‘We can’t dominate nature’: As politicians bicker, the public's attitude towards nuclear energy has shifted

‘We can’t dominate nature’: As politicians bicker, the public's attitude towards nuclear energy has shifted
Credit: Pexels

While politicians continue to debate Belgium’s planned shutdown of its nuclear reactors, a general shift in attitudes towards nuclear energy and power in general is taking place, research from Vrije Universiteit Brussel (VUB) indicates.

Belgium’s exit from nuclear energy continues to be a bumpy road, with some arguing it will lead to an energy crisis greater than that currently facing Belgian (and other European) households. Soaring bills have forced many Belgians to reconsider our connection to nature and the planet.

Karel Deneckere of the Faculty of Social Sciences and Solvay Business School at VUB has studied this evolution in public discourse in regards to nuclear power.

Natural resources no longer seen as infinitely for the taking

“Until relatively recently, we saw nature as just a bunch of resources at our disposal and sinks for all sorts of waste we produce,” Deneckere told The Brussels Times.

“But the more there are oil spills, flooding, wildfires and of course nuclear accidents, the more people start to question: what are we doing to nature? And what are we doing to ourselves, by doing it to nature? This kind of mutual dependence is becoming more and more visible.”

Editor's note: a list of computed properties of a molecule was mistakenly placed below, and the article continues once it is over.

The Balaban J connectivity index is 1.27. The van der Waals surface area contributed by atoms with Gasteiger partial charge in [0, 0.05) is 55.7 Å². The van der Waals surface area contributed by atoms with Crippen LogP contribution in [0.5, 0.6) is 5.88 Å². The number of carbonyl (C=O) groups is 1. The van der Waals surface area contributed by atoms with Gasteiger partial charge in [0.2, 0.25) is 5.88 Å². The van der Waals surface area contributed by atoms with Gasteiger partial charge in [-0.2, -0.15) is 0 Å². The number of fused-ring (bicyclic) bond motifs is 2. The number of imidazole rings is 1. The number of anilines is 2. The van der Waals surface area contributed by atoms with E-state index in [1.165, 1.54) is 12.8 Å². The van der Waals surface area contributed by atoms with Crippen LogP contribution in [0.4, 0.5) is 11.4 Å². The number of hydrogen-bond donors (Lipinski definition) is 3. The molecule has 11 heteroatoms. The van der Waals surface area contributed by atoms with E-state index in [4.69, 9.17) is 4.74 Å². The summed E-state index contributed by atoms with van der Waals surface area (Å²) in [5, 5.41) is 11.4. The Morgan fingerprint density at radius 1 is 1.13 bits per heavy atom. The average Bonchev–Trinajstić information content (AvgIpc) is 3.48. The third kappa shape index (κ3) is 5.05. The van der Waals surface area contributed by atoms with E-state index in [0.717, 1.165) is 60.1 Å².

Deneckere analysed publications by the umbrella organisation of Belgian electricity companies to track sentiments towards nuclear power, along with Belgian environmental movements and media reports.

Tihange Nuclear Power Station is one of two nuclear energy production sites in Belgium. Credit: Wikimedia Commons.

While some see nuclear energy as a climate-friendly and reliable alternative to fossil fuels, others view it as inherently risky, expensive, or problematic due to the waste it produces. Either way, the nuclear question is multifaceted and can't simply be reduced into two camps.

Different areas of debate

Debate about nuclear energy focusses on seven key areas: techno-optimism, techno-pessimism, government responsibility, corporate social responsibility, democratic control, green politics and sustainable development. Deneckere finds it helpful to split these into three categories:

Preserving the status quo – this discussion centres on the clear advantages and pitfalls of nuclear energy. On the more abstract level, this comes down to humans’ ability to control the forces of nature.

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Nuclear but with strict conditions – nuclear energy is only a viable option so long as it is subject to democratic decision-making and transparency. If a better alternative presents itself which has popular support, this should replace nuclear.

Unconditional opposition to nuclear – here critics argue that the energy crisis can only be solved by focussing entirely on the wider issue of the human relationship to the natural world. We should desist from activities that pose a threat to the environment and our future within it. This debate extends beyond the question of energy provision to consider broader questions of social and economic structures.

As Deneckere explains: "The third category aims for a fundamental transformation of the Belgian energy system and challenges the dominant assumptions about the relationship between humans and nature."